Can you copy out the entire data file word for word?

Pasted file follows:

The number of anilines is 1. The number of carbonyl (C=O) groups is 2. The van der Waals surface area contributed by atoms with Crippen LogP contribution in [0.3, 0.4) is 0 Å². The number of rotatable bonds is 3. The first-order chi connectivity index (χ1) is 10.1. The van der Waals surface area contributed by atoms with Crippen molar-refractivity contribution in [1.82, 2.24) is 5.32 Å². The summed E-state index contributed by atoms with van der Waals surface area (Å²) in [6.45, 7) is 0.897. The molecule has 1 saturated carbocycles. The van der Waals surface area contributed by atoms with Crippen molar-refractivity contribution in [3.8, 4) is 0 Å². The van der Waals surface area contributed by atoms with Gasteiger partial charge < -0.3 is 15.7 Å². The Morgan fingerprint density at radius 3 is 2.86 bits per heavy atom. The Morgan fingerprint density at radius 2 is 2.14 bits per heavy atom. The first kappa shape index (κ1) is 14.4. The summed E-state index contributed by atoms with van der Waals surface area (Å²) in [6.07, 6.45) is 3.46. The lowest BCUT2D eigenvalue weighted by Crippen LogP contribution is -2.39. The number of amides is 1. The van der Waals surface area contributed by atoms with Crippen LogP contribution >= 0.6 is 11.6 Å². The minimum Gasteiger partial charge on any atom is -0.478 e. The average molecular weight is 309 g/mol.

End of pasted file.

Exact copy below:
The number of anilines is 1. The number of carbonyl (C=O) groups is 2. The van der Waals surface area contributed by atoms with Crippen LogP contribution in [0.3, 0.4) is 0 Å². The number of rotatable bonds is 3. The first-order chi connectivity index (χ1) is 10.1. The van der Waals surface area contributed by atoms with Crippen molar-refractivity contribution in [1.82, 2.24) is 5.32 Å². The summed E-state index contributed by atoms with van der Waals surface area (Å²) in [6.45, 7) is 0.897. The molecule has 1 saturated carbocycles. The van der Waals surface area contributed by atoms with Crippen molar-refractivity contribution in [3.8, 4) is 0 Å². The van der Waals surface area contributed by atoms with Gasteiger partial charge < -0.3 is 15.7 Å². The Morgan fingerprint density at radius 3 is 2.86 bits per heavy atom. The Morgan fingerprint density at radius 2 is 2.14 bits per heavy atom. The first kappa shape index (κ1) is 14.4. The summed E-state index contributed by atoms with van der Waals surface area (Å²) in [6.07, 6.45) is 3.46. The lowest BCUT2D eigenvalue weighted by Crippen LogP contribution is -2.39. The number of amides is 1. The van der Waals surface area contributed by atoms with Crippen LogP contribution >= 0.6 is 11.6 Å². The minimum Gasteiger partial charge on any atom is -0.478 e. The average molecular weight is 309 g/mol.